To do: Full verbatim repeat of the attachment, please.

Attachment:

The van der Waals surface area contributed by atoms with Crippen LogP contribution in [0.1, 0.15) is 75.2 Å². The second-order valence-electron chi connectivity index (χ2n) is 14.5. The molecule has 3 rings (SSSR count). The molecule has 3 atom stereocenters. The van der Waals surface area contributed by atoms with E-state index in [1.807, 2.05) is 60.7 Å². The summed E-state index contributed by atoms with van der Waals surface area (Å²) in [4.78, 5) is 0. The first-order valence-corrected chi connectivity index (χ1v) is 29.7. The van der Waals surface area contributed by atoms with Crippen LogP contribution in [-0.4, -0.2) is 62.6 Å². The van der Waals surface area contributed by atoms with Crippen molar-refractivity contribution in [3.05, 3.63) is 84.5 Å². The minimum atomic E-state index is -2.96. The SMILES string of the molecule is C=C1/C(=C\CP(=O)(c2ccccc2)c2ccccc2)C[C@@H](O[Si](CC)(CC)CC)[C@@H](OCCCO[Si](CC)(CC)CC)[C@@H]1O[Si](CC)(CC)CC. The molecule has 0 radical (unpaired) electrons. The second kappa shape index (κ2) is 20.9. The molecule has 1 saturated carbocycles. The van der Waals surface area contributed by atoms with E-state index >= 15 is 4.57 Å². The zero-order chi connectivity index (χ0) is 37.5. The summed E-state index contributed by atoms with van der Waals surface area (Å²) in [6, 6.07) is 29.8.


The van der Waals surface area contributed by atoms with Crippen LogP contribution in [0.1, 0.15) is 75.2 Å². The second-order valence-electron chi connectivity index (χ2n) is 14.5. The molecule has 3 rings (SSSR count). The molecule has 3 atom stereocenters. The van der Waals surface area contributed by atoms with E-state index in [1.807, 2.05) is 60.7 Å². The summed E-state index contributed by atoms with van der Waals surface area (Å²) in [4.78, 5) is 0. The first-order valence-corrected chi connectivity index (χ1v) is 29.7. The van der Waals surface area contributed by atoms with Crippen LogP contribution in [-0.4, -0.2) is 62.6 Å². The van der Waals surface area contributed by atoms with Crippen molar-refractivity contribution in [3.05, 3.63) is 84.5 Å². The minimum atomic E-state index is -2.96. The SMILES string of the molecule is C=C1/C(=C\CP(=O)(c2ccccc2)c2ccccc2)C[C@@H](O[Si](CC)(CC)CC)[C@@H](OCCCO[Si](CC)(CC)CC)[C@@H]1O[Si](CC)(CC)CC. The molecule has 0 radical (unpaired) electrons. The second kappa shape index (κ2) is 20.9. The molecule has 1 saturated carbocycles. The van der Waals surface area contributed by atoms with E-state index >= 15 is 4.57 Å². The zero-order chi connectivity index (χ0) is 37.5. The summed E-state index contributed by atoms with van der Waals surface area (Å²) in [6, 6.07) is 29.8.